What does Hinduism say about the soul? The driving imperative toknow oneself—to answer the questions “Who am I?” “Where didI come from?” and “Where am I going?”—has been the core of allgreat religions and schools of philosophy throughout history. Hinduteachings on the nature of self are as philosophically profound asthey are pragmatic. We are more than our physical body, our mind,emotions and intellect, with which we so intimately identify everymoment of our life, but which are temporary, imperfect and limiting.Our true self is our immortal soul, the eternal, perfect and unlim-ited inner essence, a pure being of scintillating light
unseen by thehuman eye, undetectable by any of the human senses, which are itstools for living in this physical world.Our soul is the source of all our higher functions, includingknowledge, will and love. It is neither male nor female. The essenceand obligation. When we follow dharma, we are in conformitywith the Truth that inheres and instructs the universe, and wenaturally abide in closeness to God. Adharma is opposition todivine law. Dharma is to the individual what its normal develop-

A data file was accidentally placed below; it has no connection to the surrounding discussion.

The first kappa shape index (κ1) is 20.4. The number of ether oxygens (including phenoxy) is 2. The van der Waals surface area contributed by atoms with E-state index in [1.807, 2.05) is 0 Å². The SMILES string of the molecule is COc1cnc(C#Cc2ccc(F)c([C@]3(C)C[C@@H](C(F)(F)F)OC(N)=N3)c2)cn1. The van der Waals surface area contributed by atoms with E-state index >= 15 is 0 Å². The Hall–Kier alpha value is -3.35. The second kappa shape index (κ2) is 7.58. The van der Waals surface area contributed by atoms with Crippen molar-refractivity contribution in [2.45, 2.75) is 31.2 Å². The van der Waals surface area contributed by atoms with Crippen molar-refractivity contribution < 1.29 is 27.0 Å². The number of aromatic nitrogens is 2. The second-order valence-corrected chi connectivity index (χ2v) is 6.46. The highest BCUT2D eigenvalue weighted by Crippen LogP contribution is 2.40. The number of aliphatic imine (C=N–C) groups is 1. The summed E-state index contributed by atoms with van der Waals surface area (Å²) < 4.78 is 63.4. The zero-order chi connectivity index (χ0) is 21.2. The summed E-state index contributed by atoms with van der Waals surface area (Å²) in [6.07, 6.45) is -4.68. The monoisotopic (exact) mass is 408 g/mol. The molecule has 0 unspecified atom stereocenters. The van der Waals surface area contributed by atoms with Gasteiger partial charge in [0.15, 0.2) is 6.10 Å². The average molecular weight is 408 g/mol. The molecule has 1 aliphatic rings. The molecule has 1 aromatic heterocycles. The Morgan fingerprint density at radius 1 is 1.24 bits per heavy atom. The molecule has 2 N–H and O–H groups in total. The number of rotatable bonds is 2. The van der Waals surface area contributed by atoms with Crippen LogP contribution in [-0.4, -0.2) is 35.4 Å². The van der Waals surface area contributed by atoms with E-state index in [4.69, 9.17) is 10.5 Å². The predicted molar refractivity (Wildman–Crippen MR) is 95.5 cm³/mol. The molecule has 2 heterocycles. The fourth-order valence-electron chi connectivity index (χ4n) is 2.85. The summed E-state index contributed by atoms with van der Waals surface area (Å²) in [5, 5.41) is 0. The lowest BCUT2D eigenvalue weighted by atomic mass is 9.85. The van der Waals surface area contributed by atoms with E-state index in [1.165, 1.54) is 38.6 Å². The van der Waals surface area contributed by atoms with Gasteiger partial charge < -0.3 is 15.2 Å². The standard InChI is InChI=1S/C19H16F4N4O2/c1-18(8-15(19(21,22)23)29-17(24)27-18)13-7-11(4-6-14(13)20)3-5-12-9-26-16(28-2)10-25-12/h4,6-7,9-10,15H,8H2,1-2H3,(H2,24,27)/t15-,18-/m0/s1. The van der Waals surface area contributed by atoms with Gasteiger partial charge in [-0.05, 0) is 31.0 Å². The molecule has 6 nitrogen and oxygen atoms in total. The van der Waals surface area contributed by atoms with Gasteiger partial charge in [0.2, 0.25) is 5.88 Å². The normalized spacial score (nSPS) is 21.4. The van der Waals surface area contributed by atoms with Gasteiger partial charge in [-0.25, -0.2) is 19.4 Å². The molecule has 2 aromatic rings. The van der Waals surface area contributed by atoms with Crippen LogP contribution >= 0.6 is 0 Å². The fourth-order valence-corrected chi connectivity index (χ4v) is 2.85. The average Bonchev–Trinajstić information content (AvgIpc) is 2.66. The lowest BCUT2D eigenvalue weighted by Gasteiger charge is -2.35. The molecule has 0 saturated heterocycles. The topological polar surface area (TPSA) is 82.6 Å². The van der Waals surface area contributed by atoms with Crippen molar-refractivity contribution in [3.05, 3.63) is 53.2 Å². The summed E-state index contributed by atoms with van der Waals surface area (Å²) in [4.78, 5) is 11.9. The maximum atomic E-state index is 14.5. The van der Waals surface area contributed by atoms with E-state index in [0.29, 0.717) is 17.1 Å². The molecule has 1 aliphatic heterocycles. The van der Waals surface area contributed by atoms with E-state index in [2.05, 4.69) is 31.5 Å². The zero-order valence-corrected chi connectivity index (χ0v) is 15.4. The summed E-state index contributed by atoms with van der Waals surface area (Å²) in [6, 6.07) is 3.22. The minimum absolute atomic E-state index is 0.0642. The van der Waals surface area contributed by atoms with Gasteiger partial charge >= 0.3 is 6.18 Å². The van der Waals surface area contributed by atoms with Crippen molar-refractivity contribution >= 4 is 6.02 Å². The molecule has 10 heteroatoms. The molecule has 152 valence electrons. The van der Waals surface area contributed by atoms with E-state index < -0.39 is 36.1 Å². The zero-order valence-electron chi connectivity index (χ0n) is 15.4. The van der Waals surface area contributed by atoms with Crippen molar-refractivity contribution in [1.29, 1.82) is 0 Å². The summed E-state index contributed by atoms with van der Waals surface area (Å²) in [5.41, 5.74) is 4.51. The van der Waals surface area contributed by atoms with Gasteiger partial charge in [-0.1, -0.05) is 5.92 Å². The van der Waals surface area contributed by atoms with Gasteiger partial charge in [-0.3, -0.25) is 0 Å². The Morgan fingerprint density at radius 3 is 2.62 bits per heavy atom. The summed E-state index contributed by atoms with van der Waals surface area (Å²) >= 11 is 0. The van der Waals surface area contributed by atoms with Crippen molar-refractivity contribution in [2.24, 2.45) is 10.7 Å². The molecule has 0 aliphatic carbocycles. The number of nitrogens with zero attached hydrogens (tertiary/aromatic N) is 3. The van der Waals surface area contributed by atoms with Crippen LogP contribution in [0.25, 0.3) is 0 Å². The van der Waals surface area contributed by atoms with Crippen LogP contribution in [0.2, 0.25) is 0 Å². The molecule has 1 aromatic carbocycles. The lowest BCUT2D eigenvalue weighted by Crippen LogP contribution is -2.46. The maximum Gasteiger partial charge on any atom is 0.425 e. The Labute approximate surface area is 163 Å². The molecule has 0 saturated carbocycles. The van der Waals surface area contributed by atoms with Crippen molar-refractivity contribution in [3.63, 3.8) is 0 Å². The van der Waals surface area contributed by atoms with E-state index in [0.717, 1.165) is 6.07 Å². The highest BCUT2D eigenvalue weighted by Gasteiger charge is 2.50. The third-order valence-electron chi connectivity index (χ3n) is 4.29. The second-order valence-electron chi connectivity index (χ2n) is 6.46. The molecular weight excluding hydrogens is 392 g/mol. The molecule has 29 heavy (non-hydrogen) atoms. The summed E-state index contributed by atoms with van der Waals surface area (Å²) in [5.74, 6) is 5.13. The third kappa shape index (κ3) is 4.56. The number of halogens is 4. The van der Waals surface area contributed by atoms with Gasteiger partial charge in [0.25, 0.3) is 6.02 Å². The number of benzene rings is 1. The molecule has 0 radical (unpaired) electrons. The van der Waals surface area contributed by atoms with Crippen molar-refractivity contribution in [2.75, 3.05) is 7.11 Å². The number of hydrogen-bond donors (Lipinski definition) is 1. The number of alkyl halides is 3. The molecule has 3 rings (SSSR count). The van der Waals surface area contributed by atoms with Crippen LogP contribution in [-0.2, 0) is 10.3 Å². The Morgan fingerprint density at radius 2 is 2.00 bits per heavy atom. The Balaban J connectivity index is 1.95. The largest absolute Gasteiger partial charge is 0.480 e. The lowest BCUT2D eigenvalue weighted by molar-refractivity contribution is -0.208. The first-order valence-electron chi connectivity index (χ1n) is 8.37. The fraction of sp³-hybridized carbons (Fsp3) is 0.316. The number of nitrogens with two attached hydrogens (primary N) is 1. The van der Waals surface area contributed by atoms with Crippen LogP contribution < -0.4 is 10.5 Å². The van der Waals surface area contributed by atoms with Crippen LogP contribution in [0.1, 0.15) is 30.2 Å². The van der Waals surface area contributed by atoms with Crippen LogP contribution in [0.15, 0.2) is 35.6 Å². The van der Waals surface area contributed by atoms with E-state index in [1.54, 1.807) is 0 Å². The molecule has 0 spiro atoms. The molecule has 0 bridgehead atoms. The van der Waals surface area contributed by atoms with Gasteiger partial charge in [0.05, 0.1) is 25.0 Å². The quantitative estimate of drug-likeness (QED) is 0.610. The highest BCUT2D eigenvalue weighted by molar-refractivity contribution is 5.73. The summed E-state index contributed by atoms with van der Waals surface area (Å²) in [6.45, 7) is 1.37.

ment is to a seed—the orderly fulllment of an inherent nature
and destiny. The
(verses 31–32) reminds us, “Dharmayields Heaven’s honor and Earth’s wealth. What is there thenthat is more fruitful for a man? There is nothing more reward-ing than dharma, nor anything more ruinous than its neglect.”
hinDuisM’s unique Value toDay
There are good reasons for Hindus and non-Hindus alike to studyand understand the nature of Hinduism. The vast geographical andcultural expanses that separate continents, peoples and religions are becoming increasingly bridged as our world grows closer together.Revolutions in communications, the Internet, business, travel andglobal migration are making formerly distant peoples neighbors,sometimes reluctantly.It is crucial, if we are to get along in an increasingly pluralisticworld, that Earth’s peoples learn about and appreciate the religions,cultures, viewpoints and concerns of their planetary neighbors.The Sanatana Dharma, with its sublime tolerance and belief in theall-pervasiveness of Divinity, has much to contribute in this regard.Nowhere on Earth have religions lived and thrived in such closeand harmonious proximity as in India. For thousands of years Indiahas been a home to followers of virtually every major world religion,the exemplar of tolerance toward all paths. It has offered a refuge